Rodney Singleton, a professional engineer and Roxbury community activist who serves on several area development committees, is also concerned about compliance with the minority hiring rules.
“I can’t tell you how many people say they’re minority contractors, and have the MBE [Minority Business Enterprise] certification, but can’t report any minorities actually on the site,” he said. “To be fair, in their defense they say they can’t find minorities and women for the jobs. So how do we deal with that? What I want to hear as a citizen advocate is, what are you doing to address that?”
But overall, Singleton and others in the community are pleased with the recently announced plan.
“It’s good news,” Singleton said. “I support it. I think a lot of people think it’s long overdue. I don’t know a soul who thinks the Ferdinand Building should not be developed.”
The only reservation he suggests people might have is that the area needs business, not municipal offices. But he believes that the retail space makes the plan a good compromise, he said.
Kairos Shen, chief planner for the City of Boston and director of planning at the Boston Redevelopment Authority (BRA), explained why this ambitious plan is being launched now.
“There is significance and need for the city to develop in Dudley Square. In the past two years, as the mayor said, the Dudley area has suffered more from the poor economy than other areas. In spite of the infusion of federal and state monies into the area, trying to deal with the recession, clearly there’s more to be done in this area.”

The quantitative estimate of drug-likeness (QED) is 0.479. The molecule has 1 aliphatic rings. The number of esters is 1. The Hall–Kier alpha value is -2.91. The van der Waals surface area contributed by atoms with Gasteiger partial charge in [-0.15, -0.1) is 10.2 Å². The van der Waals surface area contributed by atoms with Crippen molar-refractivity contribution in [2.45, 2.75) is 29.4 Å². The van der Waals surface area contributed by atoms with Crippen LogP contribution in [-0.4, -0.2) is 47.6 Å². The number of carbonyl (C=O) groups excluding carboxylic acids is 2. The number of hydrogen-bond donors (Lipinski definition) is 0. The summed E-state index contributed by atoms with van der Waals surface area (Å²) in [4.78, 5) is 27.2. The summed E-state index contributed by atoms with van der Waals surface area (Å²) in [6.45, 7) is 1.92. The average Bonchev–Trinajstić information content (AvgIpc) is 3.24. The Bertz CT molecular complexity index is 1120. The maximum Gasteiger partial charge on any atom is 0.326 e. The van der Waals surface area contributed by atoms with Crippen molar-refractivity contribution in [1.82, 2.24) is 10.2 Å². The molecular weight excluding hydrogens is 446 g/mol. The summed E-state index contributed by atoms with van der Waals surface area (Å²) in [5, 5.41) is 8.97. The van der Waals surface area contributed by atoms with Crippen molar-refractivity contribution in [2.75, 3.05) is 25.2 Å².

He cited the mayor’s plan to borrow $115 million as an indication the plan is real and can be achieved. Further, this particular moment in the economy is a good one for launching the project.
“There is time for us to take advantage of a soft construction market and get more ‘bang out of the buck’ by starting this year, before the real estate market goes up,” he said.
The public-private partnership strategy the city has in mind is very unusual, Shen said, and has not been used for city buildings in Boston before. The city will be borrowing money to fund a public project, he explained, but municipal buildings typically do not have retail space built in, a key piece of the Ferdinand plan.
“In the planning process we agreed that this development project has to make Dudley Square more active, more vibrant. Retail is a critical component.” So the role of the private developer will be to manage the retail space as well as to advise on design and construction, he said.
The old Ferdinand building’s historical features will be preserved, Shen said, at least on the exterior, even though the project may cost more because of that goal. He acknowledged that the building has “seen better days” and needs a lot of work.
“We are assuming there will be some premium in keeping the [building’s] character,” he said. “But there is intrinsic value in that character, and everyone involved believes this is a good thing.”
Imagine a new Dudley Square, with a thriving farmer's market at its center and bus routes crisscrossing underneath the streets, providing more efficient public transportation while easing the snarl of congestion and traffic.
Picture a state-of-the-art community center, accented by verdant terraces and powered by reusable electricity, or a group of community farms sprouting from urban roots of concrete and steel, a unique economic and ecological model for creating green space deep in the heart of the Hub. More »
From her office in the 2300 block of Washington Street, Catherine Hardaway, executive director of Central Boston Elder Services (CBES), watches the construction of the nonprofit's latest project.
CBES broke ground last October on the Dudley Square Elderly Housing Development, and right before Christmas, completed laying the foundation. More »